Robert Reich
The Coffee Klatch with Robert Reich
What the hell should I do with my Cabinet chair?

What the hell should I do with my Cabinet chair?

(You know you’re retiring when they take away your office.)


Retiring from the university means I have to vacate my office. The university has already scheduled a cleaning and new paint job (as if my years of habitation have somehow infested it).

What to do with my books? I’ve accumulated several hundred over the years, now scrunched together on shelves running floor to ceiling. I’ve considered carting them to the student common room with a sign reading “free books” but can’t yet bring myself to part with them. Many are like old friends. They’re filled with my underlinings and marginal notes. A few have traveled with me for 50 years. How can I just put them out?

The biggest immediate problem is my Cabinet chair — the chair I sat in at Cabinet meetings when I was secretary of labor.

By tradition, Cabinet members purchase their Cabinet chairs when they leave the government. When I left the Labor Department 26 years ago, my staff bought the chair for me as a going-away gift. I was touched at the time. Now, I’m befuddled.

It’s heavy and ugly — a clunky late 18th century design that’s been standard in the Cabinet room since William Howard Taft was president.

It’s also huge. When I sit in it, my legs shoot straight out like Lily Tomlin playing Edith Ann.

And it’s personalized. When you join the Cabinet, a small engraved brass plate is attached to the back of your Cabinet chair showing the date you started (in my case, January 21, 1993). Another is attached when you leave, with the date of your departure (January 12, 1997).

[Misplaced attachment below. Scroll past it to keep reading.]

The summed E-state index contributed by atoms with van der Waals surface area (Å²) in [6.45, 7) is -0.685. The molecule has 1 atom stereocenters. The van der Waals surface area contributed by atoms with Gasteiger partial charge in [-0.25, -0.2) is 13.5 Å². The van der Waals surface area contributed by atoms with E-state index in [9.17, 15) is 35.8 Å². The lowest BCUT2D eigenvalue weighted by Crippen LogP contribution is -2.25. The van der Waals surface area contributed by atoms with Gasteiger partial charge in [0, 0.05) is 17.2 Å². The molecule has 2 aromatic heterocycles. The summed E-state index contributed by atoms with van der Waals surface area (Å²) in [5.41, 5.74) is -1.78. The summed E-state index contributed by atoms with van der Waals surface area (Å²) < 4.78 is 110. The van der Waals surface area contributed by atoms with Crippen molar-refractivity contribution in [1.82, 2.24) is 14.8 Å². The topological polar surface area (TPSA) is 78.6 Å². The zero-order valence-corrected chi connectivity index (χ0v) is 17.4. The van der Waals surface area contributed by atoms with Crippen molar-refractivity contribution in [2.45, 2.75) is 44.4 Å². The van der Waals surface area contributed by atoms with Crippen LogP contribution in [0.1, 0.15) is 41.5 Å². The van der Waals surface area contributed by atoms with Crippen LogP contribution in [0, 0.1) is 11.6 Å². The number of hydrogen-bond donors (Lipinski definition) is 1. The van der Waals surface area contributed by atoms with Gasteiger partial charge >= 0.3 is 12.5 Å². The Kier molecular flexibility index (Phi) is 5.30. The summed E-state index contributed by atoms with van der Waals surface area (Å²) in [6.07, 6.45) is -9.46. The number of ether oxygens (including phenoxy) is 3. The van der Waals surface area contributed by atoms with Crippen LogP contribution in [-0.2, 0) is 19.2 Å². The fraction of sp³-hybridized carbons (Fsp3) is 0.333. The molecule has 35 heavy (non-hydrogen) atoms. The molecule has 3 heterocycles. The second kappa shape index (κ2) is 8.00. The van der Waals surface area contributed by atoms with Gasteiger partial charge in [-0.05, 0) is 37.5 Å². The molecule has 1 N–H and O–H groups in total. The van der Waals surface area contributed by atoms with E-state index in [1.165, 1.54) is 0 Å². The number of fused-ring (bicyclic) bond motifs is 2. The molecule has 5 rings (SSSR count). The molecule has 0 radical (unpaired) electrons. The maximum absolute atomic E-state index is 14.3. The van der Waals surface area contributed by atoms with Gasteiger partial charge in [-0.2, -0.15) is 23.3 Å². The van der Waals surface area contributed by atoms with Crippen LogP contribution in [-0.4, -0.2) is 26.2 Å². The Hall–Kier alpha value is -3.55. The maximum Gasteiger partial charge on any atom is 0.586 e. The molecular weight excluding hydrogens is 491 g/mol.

Together, they feel like a tombstone.

There’s no place for my Cabinet chair in my home. Even if there were, I wouldn't ever sit in it.

What should I do with it? Craigslist? Too undignified. eBay? Inappropriate. Auction it off and give the proceeds to charity? Too complicated.

It would be best, I think, if the White House would just take it back and reuse it for another Cabinet official (minus my tombstone).

I called the White House switchboard yesterday, but the kindly person on the other end of the line didn’t know how to respond.

“Hello, I’d like to return my Cabinet chair,” I said.

“Which Cabinet office would you like to be connected with, sir?”

“Sorry, you misunderstood me. I want to give back my Cabinet chair.”

“We don’t dispose of chairs, sir.”

“It’s a Cabinet chair.”

“We don’t dispose of cabinets, either.”

“No, I want to recycle the chair I sat in when I was in the Cabinet.”

“You want the White House to recycle?”

“Just my Cabinet chair.”

“Sorry, sir, we cannot handle your request. Thank you for calling the White House.”


Anybody want a big, ugly, heavy, former Cabinet chair?

Source: S. E. Forman Essentials in Civil Government, A Text-Book for Use in Schools (New York: American Book Company, 1908) 178


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